|Filed under History, Mainstream coverage, Steve Jobs;|
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Steve Jobs, a survivor of pancreatic cancer who in 2009 underwent a successful liver transplant, is currently on medical leave from Apple Inc.
Many would argue that Apple's health is directly tied to that of its co-founder and CEO, as evidenced by the company's floundering without his leadership from 1985 to 1997. To commemorate that perspective, Computerworld recently published a gallery that highlights 12 noteworthy innovations rolled out under Jobs' leadership at Apple. Though Jobs' role in the design of many Apple products is questionable, we circumvented the issue by simply saying that these were products launched while he was CEO — a rather inarguable fact.
I was assigned this story by the publication's chief news editor, Ken Mingis, who selected the contents of the gallery. It was originally proposed to cover only those products launched since Jobs' return to the company in 1997 and not any of the releases from his first tour of duty, from the company's founding in 1977 to when he was ousted in 1985. I had no issue with that — an article has to be focused, lest it try to cover all of existence — but we were challenged to explain to the readers how or why we could omit such milestones as the Apple II and the Macintosh. We compromised by adding those two products to the original ten, resulting in this final, chronological lineup:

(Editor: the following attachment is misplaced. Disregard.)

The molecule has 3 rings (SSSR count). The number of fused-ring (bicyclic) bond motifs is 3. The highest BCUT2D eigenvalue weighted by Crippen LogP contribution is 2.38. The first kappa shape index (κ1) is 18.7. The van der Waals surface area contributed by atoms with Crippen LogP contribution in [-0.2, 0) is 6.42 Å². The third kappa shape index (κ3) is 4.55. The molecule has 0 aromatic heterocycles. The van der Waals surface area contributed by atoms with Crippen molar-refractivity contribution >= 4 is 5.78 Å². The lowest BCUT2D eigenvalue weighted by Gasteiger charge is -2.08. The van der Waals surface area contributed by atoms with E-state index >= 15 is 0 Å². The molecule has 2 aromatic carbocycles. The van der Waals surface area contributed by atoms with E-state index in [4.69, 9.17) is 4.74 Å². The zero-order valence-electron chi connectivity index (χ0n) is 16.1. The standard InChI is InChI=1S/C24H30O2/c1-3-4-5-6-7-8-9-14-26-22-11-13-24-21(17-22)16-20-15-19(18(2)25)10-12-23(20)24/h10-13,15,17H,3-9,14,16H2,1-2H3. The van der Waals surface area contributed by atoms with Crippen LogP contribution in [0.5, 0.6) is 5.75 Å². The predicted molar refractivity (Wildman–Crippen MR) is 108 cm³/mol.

Had it been up to me, I would've omitted different models of the same product, such as the iMac G4 and the iPhone 4, and maybe included more failures, like the Apple III and Apple Lisa (the latter especially being notable for its pre-Mac GUI). But even without those changes, it's a pretty thorough gallery. Still, I still expected Apple fans to be more contentious in the selection, yet the article has thus far produced little discussion and feedback. What about you — what products would you have added or removed?
I was encouraged to be "witty" with each product's headline, so I relied heavily on this list of Apple advertising slogans. Although it might've been clearer to use the product name and release date instead, editor Mike Barton, who also selected the photos, instead bolded the product name in its brief description, allowing us to be both witty and clear.
I hope everyone enjoys this brief review of Apple's history. Whether or not you like Jobs, he and his company deserve to be in good health.
(Hat tip to Arnold Kim)